month = nov,
    year = {2020},
    doi = {10.31234/osf.io/whjsb},
    file = {Van Lissa et al. - 2020 - Early Indicators of COVID-19 Infection Prevention .pdf:/Users/tim/Zotero/storage/H58NGCBE/Van Lissa et al. - 2020 - Early Indicators of COVID-19 Infection Prevention .pdf:application/pdf},
    }

  • T. Draws, J. Liu, and N. Tintarev, “Helping users discover perspectives: Enhancing opinion mining with joint topic models,” in 2020 International Conference on Data Mining Workshops (ICDMW), Sorrento, Italy, 2020, p. 23–30. doi:10.1109/ICDMW51313.2020.00013
    [BibTeX] [Abstract] [Download PDF]

    Support or opposition with respect to a debated claim such as abortion should be legal can have different underlying reasons, which we call perspectives. This paper explores how opinion mining can be enhanced with joint topic modeling, to identify distinct perspectives within the topic, providing an informative overview from unstructured text. We evaluate four joint topic models (TAM, JST, VODUM, and LAM) in a user study assessing human understandability of the extracted perspectives. Based on the results, we conclude that joint topic models such as TAM can discover perspectives that align with human judgments. Moreover, our results suggest that users are not influenced by their pre-existing stance on the topic of abortion when interpreting the output of topic models.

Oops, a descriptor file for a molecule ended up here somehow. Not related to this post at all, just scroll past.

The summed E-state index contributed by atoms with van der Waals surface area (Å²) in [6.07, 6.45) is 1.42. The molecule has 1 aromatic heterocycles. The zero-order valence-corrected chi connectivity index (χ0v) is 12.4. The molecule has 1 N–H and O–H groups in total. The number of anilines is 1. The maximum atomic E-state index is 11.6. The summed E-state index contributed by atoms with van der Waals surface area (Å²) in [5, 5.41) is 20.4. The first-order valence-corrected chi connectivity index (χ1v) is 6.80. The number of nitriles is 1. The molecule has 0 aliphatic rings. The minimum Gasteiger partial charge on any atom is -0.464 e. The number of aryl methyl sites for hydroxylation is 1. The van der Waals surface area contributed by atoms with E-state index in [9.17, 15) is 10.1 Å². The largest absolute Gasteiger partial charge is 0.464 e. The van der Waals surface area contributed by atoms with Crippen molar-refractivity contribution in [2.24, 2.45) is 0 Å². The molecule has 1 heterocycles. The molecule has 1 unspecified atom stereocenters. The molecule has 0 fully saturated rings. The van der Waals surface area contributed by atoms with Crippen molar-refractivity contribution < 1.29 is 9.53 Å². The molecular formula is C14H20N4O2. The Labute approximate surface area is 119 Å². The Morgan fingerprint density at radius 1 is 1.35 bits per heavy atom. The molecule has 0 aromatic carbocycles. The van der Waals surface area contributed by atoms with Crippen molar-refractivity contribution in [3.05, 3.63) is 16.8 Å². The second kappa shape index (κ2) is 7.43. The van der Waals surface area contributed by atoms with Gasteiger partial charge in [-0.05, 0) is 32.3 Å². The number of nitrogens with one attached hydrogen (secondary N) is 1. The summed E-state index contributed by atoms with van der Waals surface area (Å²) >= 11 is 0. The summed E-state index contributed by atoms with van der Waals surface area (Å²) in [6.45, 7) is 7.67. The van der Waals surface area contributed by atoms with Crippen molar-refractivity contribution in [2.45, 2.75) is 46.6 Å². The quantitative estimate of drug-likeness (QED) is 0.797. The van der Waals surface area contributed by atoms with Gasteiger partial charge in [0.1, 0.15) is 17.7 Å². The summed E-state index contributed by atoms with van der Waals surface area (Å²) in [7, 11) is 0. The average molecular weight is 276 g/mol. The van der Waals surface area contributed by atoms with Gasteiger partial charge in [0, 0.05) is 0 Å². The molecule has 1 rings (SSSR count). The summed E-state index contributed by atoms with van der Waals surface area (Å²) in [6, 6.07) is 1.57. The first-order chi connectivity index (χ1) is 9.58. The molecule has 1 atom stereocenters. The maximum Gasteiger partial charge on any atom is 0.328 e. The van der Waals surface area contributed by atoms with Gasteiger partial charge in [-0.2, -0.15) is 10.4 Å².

@inproceedings{drawsHelpingUsersDiscover2020,
    address = {Sorrento, Italy},
    title = {Helping users discover perspectives: {Enhancing} opinion mining with joint topic models},
    copyright = {All rights reserved},
    isbn = {978-1-72819-012-9},
    shorttitle = {Helping users discover perspectives},
    url = {https://ieeexplore.ieee.org/document/9346407/},
    doi = {10.1109/ICDMW51313.2020.00013},
    abstract = {Support or opposition with respect to a debated claim such as abortion should be legal can have different underlying reasons, which we call perspectives. This paper explores how opinion mining can be enhanced with joint topic modeling, to identify distinct perspectives within the topic, providing an informative overview from unstructured text. We evaluate four joint topic models (TAM, JST, VODUM, and LAM) in a user study assessing human understandability of the extracted perspectives. Based on the results, we conclude that joint topic models such as TAM can discover perspectives that align with human judgments. Moreover, our results suggest that users are not influenced by their pre-existing stance on the topic of abortion when interpreting the output of topic models.},